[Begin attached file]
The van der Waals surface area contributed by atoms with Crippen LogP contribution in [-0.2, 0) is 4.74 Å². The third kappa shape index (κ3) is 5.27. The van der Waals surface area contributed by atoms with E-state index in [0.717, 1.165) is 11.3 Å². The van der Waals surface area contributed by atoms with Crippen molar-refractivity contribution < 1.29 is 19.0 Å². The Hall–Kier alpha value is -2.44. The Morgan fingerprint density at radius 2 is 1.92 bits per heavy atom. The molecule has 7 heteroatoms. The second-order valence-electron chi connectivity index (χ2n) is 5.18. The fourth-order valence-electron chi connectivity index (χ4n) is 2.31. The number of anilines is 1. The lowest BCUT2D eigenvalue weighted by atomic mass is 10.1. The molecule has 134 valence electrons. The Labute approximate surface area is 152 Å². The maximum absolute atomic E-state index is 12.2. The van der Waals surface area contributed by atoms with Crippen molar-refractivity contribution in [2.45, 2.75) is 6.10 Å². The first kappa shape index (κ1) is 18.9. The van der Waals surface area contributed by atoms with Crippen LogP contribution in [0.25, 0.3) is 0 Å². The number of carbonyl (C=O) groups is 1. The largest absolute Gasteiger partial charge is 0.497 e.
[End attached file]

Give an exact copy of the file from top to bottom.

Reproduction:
The van der Waals surface area contributed by atoms with Crippen LogP contribution in [-0.2, 0) is 4.74 Å². The third kappa shape index (κ3) is 5.27. The van der Waals surface area contributed by atoms with E-state index in [0.717, 1.165) is 11.3 Å². The van der Waals surface area contributed by atoms with Crippen molar-refractivity contribution < 1.29 is 19.0 Å². The Hall–Kier alpha value is -2.44. The Morgan fingerprint density at radius 2 is 1.92 bits per heavy atom. The molecule has 7 heteroatoms. The second-order valence-electron chi connectivity index (χ2n) is 5.18. The fourth-order valence-electron chi connectivity index (χ4n) is 2.31. The number of anilines is 1. The lowest BCUT2D eigenvalue weighted by atomic mass is 10.1. The molecule has 134 valence electrons. The Labute approximate surface area is 152 Å². The maximum absolute atomic E-state index is 12.2. The van der Waals surface area contributed by atoms with Crippen molar-refractivity contribution in [2.45, 2.75) is 6.10 Å². The first kappa shape index (κ1) is 18.9. The van der Waals surface area contributed by atoms with Crippen LogP contribution in [0.25, 0.3) is 0 Å². The number of carbonyl (C=O) groups is 1. The largest absolute Gasteiger partial charge is 0.497 e.